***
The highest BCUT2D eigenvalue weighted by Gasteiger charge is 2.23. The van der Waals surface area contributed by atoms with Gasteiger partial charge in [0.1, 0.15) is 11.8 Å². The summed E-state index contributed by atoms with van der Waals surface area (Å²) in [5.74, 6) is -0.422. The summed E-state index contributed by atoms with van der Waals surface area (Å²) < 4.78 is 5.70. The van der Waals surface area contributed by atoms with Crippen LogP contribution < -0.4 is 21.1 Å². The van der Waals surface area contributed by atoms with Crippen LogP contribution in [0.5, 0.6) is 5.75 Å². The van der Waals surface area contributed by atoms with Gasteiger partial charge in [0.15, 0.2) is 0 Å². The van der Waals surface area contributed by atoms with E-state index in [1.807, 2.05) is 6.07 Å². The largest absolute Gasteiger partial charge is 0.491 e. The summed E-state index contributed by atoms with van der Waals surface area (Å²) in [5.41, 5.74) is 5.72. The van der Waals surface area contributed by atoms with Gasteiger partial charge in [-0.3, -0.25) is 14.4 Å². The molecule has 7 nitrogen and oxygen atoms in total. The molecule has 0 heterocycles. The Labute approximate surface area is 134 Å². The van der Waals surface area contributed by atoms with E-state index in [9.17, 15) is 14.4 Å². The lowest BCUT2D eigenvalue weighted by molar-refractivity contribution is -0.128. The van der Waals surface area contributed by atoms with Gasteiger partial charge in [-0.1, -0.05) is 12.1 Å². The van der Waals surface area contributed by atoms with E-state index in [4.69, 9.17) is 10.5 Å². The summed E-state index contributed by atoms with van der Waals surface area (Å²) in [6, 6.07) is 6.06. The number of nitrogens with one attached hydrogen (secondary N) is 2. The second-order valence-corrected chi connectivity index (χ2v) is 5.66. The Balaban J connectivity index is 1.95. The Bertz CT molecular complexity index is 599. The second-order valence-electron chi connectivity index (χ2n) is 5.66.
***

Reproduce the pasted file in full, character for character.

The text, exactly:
The highest BCUT2D eigenvalue weighted by Gasteiger charge is 2.23. The van der Waals surface area contributed by atoms with Gasteiger partial charge in [0.1, 0.15) is 11.8 Å². The summed E-state index contributed by atoms with van der Waals surface area (Å²) in [5.74, 6) is -0.422. The summed E-state index contributed by atoms with van der Waals surface area (Å²) < 4.78 is 5.70. The van der Waals surface area contributed by atoms with Crippen LogP contribution < -0.4 is 21.1 Å². The van der Waals surface area contributed by atoms with Crippen LogP contribution in [0.5, 0.6) is 5.75 Å². The van der Waals surface area contributed by atoms with Gasteiger partial charge in [0.15, 0.2) is 0 Å². The van der Waals surface area contributed by atoms with E-state index in [1.807, 2.05) is 6.07 Å². The largest absolute Gasteiger partial charge is 0.491 e. The summed E-state index contributed by atoms with van der Waals surface area (Å²) in [5.41, 5.74) is 5.72. The van der Waals surface area contributed by atoms with Gasteiger partial charge in [-0.3, -0.25) is 14.4 Å². The molecule has 7 nitrogen and oxygen atoms in total. The molecule has 0 heterocycles. The Labute approximate surface area is 134 Å². The van der Waals surface area contributed by atoms with E-state index in [9.17, 15) is 14.4 Å². The lowest BCUT2D eigenvalue weighted by molar-refractivity contribution is -0.128. The van der Waals surface area contributed by atoms with Gasteiger partial charge in [-0.1, -0.05) is 12.1 Å². The van der Waals surface area contributed by atoms with E-state index in [4.69, 9.17) is 10.5 Å². The summed E-state index contributed by atoms with van der Waals surface area (Å²) in [6, 6.07) is 6.06. The number of nitrogens with one attached hydrogen (secondary N) is 2. The second-order valence-corrected chi connectivity index (χ2v) is 5.66. The Balaban J connectivity index is 1.95. The Bertz CT molecular complexity index is 599. The second-order valence-electron chi connectivity index (χ2n) is 5.66.